A Look at Outsider Art, by Kristin Freeman

As the quilts of Gees Bend gathered interest from many quarters of society other than quilters, the term “outsider art” was used again and again in the media. Many years ago as a college student I took studio art classes and did not take any art history courses so this term intrigued and fascinated me as if it were a foreign language. I used Google and began a search that took me on many roads of exploration. The images presented on those pages of Google were as varied as the works of art in any major museum collection. There was not one form, style, media used nor distinctive coloration that flowed through the works pictured on those pages. One after the other I clicked and was drawn into the history of the creator of the art and gained a beginning of understanding of this genre or classification of art.

From a visit to the pages of “Raw Vision” came a definition that felt appropriate to me based on my beginning meanderings through this art form. Take time to visit the pages of information about outsider art on line and discover a world of variety and many delightful and well regarded works of art.

From the pages of Raw Vision on-line comes the following:

“Michel Thevoz, Curator of the Collection de l’Art Brut in Lausanne has written the following:
<“Art Brut”, or “outsider art”, consists of works produced by people who for various reasons have not been culturally indoctrinated or

A firm distinction should be made between “art brut” and what is known as “naif art”. The naif or primitive painters remain within the mainstream of painting proper, even if they fail ingenuously to practise its style. However, they accept its subjects, technique (generally oils) and even its values, because they hope for public, if not official recognition. “Art brut” artists, on the other hand, make up their own techniques, often with new means and materials and they create their works for their own use, as a kind of private theatre. They choose subjects which are often enigmatic and they do not care about the good opinion of others, even keeping their work secret.”

At www.tracymckay.us the phrase “visionary or intuitive” art is used to describe outsider art that has as the subject matter of the works images of a spiritual or religious nature. I was attracted to the image, Logo, on the Google page, although I cannot say that image would be described by me as religious or spiritual. The nature of the design was similar to what I have seen in textile works, textured background with minimal inscribing on the ground.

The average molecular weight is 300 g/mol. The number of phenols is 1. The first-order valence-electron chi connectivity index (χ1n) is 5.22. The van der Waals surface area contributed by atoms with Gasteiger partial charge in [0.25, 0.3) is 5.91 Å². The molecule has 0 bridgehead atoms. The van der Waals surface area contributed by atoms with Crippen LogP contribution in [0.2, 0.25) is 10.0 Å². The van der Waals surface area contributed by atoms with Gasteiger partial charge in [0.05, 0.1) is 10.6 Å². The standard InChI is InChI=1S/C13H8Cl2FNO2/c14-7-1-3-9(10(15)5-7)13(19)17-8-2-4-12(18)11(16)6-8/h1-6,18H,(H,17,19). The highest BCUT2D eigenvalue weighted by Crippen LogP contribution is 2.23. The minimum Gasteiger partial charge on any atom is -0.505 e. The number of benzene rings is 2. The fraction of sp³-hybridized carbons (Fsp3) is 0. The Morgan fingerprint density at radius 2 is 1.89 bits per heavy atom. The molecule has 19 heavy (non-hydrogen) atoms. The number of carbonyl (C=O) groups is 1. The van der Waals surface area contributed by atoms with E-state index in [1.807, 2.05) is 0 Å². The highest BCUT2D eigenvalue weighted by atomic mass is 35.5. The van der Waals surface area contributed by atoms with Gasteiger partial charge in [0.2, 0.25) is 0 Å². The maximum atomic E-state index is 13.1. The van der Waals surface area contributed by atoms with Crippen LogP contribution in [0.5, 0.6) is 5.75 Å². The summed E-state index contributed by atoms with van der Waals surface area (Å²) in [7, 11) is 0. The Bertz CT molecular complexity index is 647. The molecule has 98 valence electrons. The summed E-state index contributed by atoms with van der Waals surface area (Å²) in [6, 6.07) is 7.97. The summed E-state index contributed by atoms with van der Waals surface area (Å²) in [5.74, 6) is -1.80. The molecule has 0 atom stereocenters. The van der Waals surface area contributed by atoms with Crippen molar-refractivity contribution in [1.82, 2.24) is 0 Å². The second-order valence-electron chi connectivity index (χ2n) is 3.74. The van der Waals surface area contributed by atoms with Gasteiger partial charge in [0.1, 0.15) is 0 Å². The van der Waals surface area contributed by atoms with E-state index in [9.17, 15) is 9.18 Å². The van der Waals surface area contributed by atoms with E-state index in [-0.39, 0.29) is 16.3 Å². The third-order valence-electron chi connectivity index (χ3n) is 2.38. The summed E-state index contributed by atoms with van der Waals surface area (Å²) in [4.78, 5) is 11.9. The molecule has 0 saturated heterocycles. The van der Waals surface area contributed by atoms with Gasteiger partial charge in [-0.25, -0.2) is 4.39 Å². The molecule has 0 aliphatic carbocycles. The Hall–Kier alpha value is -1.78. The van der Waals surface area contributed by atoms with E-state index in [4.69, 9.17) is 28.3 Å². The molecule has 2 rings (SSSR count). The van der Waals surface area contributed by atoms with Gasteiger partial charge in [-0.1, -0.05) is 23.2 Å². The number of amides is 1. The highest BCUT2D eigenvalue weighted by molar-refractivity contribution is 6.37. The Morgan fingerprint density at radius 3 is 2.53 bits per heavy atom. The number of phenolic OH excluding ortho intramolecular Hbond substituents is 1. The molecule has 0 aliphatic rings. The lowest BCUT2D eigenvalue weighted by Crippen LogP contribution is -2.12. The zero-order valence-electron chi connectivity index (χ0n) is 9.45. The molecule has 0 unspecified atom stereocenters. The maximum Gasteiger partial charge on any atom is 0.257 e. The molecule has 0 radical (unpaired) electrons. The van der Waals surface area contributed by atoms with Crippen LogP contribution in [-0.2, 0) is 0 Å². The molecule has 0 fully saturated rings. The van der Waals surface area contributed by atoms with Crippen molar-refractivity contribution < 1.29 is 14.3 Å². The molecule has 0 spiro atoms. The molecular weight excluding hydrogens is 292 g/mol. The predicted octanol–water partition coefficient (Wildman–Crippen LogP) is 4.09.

Yesterday Pamela Allen wrote on the Quiltart list that she was inspired by outsider and subscribed to “Raw Vision”. Her work, in printmaking and in her work with fiber, inspires me to work from my own muse and explore my personal style more and more. Reading her post while I was preparing to put an article on the pages of Ragged Cloth was synchronistic, to say the least.

Here is a work by Louis Estape entitled Protection Mask that has a flavor reminiscent of some of Pamela’s work.


And this work, Three Heads Are Better Than One by Gerard Sendrey brings to mind the work of native people in the pacific northwest, British Columbia and Alaska.


And this last work to post today French Trained Dog Act by Frances “Lady Shalamar” Montague reminds of the work of Susan Shie, mentioned as well in Pamela’s post.


2 Responses to “A Look at Outsider Art, by Kristin Freeman”

  1. 1 judecowell November 20, 2008 at 9:03 pm

    These works and artists are new to me but I love them all. Great article! jude

  2. 2 Gerrie May 31, 2007 at 8:16 am

    My SIL, Dr Kristin Congdon, is a professor in the art department at Central Florida University. She is an expert in outsider art and has discovered many. She travels to the boonies of the south and the mid-west when she hears about someone. She would describe them as untrained and uneducated in art and design and having a compulsion to create art out of whatever they can get their hands on. Their home is filled with fabulous examples. One of the artists that she discovered, sends them a new painting every year.

    When we lived in NC, she told us about a book, titled, “Signs and Wonders”, a beautiful book of outside artists in North Carolina. When she came to visit us, we would venture out to find some of these artists and their installations.

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